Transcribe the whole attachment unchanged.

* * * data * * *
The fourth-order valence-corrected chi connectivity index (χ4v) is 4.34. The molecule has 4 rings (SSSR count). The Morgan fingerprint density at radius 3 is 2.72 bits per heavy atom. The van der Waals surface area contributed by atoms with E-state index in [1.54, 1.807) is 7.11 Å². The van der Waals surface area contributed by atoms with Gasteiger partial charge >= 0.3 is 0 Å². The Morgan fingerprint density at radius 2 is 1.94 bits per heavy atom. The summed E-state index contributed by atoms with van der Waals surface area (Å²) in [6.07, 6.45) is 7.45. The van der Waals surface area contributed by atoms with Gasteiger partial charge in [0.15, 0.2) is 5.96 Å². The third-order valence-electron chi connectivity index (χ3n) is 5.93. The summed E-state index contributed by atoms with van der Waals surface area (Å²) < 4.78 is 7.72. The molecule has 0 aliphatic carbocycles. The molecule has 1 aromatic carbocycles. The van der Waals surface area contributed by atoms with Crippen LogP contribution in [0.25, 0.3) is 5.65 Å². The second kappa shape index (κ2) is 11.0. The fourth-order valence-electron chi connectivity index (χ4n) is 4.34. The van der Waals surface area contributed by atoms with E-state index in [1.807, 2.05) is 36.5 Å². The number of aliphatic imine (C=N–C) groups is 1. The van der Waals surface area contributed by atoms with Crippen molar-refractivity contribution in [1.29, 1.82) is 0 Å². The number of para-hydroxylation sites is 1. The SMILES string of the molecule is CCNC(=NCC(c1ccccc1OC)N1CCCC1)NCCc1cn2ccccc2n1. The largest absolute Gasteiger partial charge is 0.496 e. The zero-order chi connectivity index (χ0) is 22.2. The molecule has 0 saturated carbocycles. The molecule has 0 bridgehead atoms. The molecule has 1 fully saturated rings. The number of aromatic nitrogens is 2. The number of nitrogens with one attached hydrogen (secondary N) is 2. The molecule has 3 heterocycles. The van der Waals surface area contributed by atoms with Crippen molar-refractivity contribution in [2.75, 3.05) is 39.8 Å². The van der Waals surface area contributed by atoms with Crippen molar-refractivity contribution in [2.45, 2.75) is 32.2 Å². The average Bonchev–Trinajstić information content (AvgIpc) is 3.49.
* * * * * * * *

The fourth-order valence-corrected chi connectivity index (χ4v) is 4.34. The molecule has 4 rings (SSSR count). The Morgan fingerprint density at radius 3 is 2.72 bits per heavy atom. The van der Waals surface area contributed by atoms with E-state index in [1.54, 1.807) is 7.11 Å². The van der Waals surface area contributed by atoms with Gasteiger partial charge >= 0.3 is 0 Å². The Morgan fingerprint density at radius 2 is 1.94 bits per heavy atom. The summed E-state index contributed by atoms with van der Waals surface area (Å²) in [6.07, 6.45) is 7.45. The van der Waals surface area contributed by atoms with Gasteiger partial charge in [0.15, 0.2) is 5.96 Å². The third-order valence-electron chi connectivity index (χ3n) is 5.93. The summed E-state index contributed by atoms with van der Waals surface area (Å²) < 4.78 is 7.72. The molecule has 0 aliphatic carbocycles. The molecule has 1 aromatic carbocycles. The van der Waals surface area contributed by atoms with Crippen LogP contribution in [0.25, 0.3) is 5.65 Å². The second kappa shape index (κ2) is 11.0. The fourth-order valence-electron chi connectivity index (χ4n) is 4.34. The van der Waals surface area contributed by atoms with E-state index in [1.807, 2.05) is 36.5 Å². The number of aliphatic imine (C=N–C) groups is 1. The van der Waals surface area contributed by atoms with Crippen molar-refractivity contribution in [1.29, 1.82) is 0 Å². The number of para-hydroxylation sites is 1. The SMILES string of the molecule is CCNC(=NCC(c1ccccc1OC)N1CCCC1)NCCc1cn2ccccc2n1. The largest absolute Gasteiger partial charge is 0.496 e. The zero-order chi connectivity index (χ0) is 22.2. The molecule has 0 saturated carbocycles. The molecule has 0 bridgehead atoms. The molecule has 1 fully saturated rings. The number of aromatic nitrogens is 2. The number of nitrogens with one attached hydrogen (secondary N) is 2. The molecule has 3 heterocycles. The van der Waals surface area contributed by atoms with Crippen molar-refractivity contribution in [2.75, 3.05) is 39.8 Å². The van der Waals surface area contributed by atoms with Crippen molar-refractivity contribution in [2.45, 2.75) is 32.2 Å². The average Bonchev–Trinajstić information content (AvgIpc) is 3.49.